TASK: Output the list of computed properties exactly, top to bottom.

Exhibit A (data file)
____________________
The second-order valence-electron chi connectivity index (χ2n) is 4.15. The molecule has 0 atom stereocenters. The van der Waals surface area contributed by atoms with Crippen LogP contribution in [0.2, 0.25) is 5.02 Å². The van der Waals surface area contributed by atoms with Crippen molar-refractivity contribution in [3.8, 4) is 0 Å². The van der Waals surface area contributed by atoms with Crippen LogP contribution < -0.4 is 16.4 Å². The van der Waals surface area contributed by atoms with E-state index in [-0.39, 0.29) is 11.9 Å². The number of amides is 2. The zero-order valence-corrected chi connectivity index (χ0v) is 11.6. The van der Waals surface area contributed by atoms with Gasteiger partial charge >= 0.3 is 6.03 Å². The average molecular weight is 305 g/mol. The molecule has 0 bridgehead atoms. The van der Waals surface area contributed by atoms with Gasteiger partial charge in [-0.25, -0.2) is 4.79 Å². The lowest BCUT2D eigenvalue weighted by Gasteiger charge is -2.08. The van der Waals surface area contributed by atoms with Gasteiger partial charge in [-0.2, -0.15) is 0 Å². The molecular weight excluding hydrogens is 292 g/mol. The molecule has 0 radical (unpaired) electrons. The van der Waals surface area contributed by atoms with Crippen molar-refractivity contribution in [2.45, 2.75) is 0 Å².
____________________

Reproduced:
The second-order valence-electron chi connectivity index (χ2n) is 4.15. The molecule has 0 atom stereocenters. The van der Waals surface area contributed by atoms with Crippen LogP contribution in [0.2, 0.25) is 5.02 Å². The van der Waals surface area contributed by atoms with Crippen molar-refractivity contribution in [3.8, 4) is 0 Å². The van der Waals surface area contributed by atoms with Crippen LogP contribution < -0.4 is 16.4 Å². The van der Waals surface area contributed by atoms with E-state index in [-0.39, 0.29) is 11.9 Å². The number of amides is 2. The zero-order valence-corrected chi connectivity index (χ0v) is 11.6. The van der Waals surface area contributed by atoms with Gasteiger partial charge >= 0.3 is 6.03 Å². The average molecular weight is 305 g/mol. The molecule has 0 bridgehead atoms. The van der Waals surface area contributed by atoms with Gasteiger partial charge in [-0.25, -0.2) is 4.79 Å². The lowest BCUT2D eigenvalue weighted by Gasteiger charge is -2.08. The van der Waals surface area contributed by atoms with Gasteiger partial charge in [-0.2, -0.15) is 0 Å². The molecular weight excluding hydrogens is 292 g/mol. The molecule has 0 radical (unpaired) electrons. The van der Waals surface area contributed by atoms with Crippen molar-refractivity contribution in [2.45, 2.75) is 0 Å².